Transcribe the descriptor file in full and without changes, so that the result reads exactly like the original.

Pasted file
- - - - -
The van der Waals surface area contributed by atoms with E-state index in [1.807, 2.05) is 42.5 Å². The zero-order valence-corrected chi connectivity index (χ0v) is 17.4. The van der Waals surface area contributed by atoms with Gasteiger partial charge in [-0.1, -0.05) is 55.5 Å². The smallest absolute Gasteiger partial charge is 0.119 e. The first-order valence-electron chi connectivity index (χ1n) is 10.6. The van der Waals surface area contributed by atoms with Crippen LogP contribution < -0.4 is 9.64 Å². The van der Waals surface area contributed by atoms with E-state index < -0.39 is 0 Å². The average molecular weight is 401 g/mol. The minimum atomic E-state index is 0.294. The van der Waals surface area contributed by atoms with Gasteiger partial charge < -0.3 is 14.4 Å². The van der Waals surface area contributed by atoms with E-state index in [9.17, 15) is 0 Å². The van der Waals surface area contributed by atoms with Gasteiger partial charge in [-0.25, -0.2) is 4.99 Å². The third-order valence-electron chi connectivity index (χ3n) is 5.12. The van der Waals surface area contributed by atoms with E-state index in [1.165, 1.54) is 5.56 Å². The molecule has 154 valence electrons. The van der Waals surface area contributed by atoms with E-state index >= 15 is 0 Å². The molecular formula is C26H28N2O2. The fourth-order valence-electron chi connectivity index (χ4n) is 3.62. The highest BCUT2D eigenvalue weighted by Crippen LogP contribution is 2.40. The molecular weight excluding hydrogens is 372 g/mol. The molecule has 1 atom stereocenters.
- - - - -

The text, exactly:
The van der Waals surface area contributed by atoms with E-state index in [1.807, 2.05) is 42.5 Å². The zero-order valence-corrected chi connectivity index (χ0v) is 17.4. The van der Waals surface area contributed by atoms with Gasteiger partial charge in [-0.1, -0.05) is 55.5 Å². The smallest absolute Gasteiger partial charge is 0.119 e. The first-order valence-electron chi connectivity index (χ1n) is 10.6. The van der Waals surface area contributed by atoms with Crippen LogP contribution < -0.4 is 9.64 Å². The van der Waals surface area contributed by atoms with E-state index < -0.39 is 0 Å². The average molecular weight is 401 g/mol. The minimum atomic E-state index is 0.294. The van der Waals surface area contributed by atoms with Gasteiger partial charge < -0.3 is 14.4 Å². The van der Waals surface area contributed by atoms with E-state index in [9.17, 15) is 0 Å². The van der Waals surface area contributed by atoms with Gasteiger partial charge in [-0.25, -0.2) is 4.99 Å². The third-order valence-electron chi connectivity index (χ3n) is 5.12. The van der Waals surface area contributed by atoms with E-state index in [1.165, 1.54) is 5.56 Å². The molecule has 154 valence electrons. The van der Waals surface area contributed by atoms with E-state index >= 15 is 0 Å². The molecular formula is C26H28N2O2. The fourth-order valence-electron chi connectivity index (χ4n) is 3.62. The highest BCUT2D eigenvalue weighted by Crippen LogP contribution is 2.40. The molecular weight excluding hydrogens is 372 g/mol. The molecule has 1 atom stereocenters.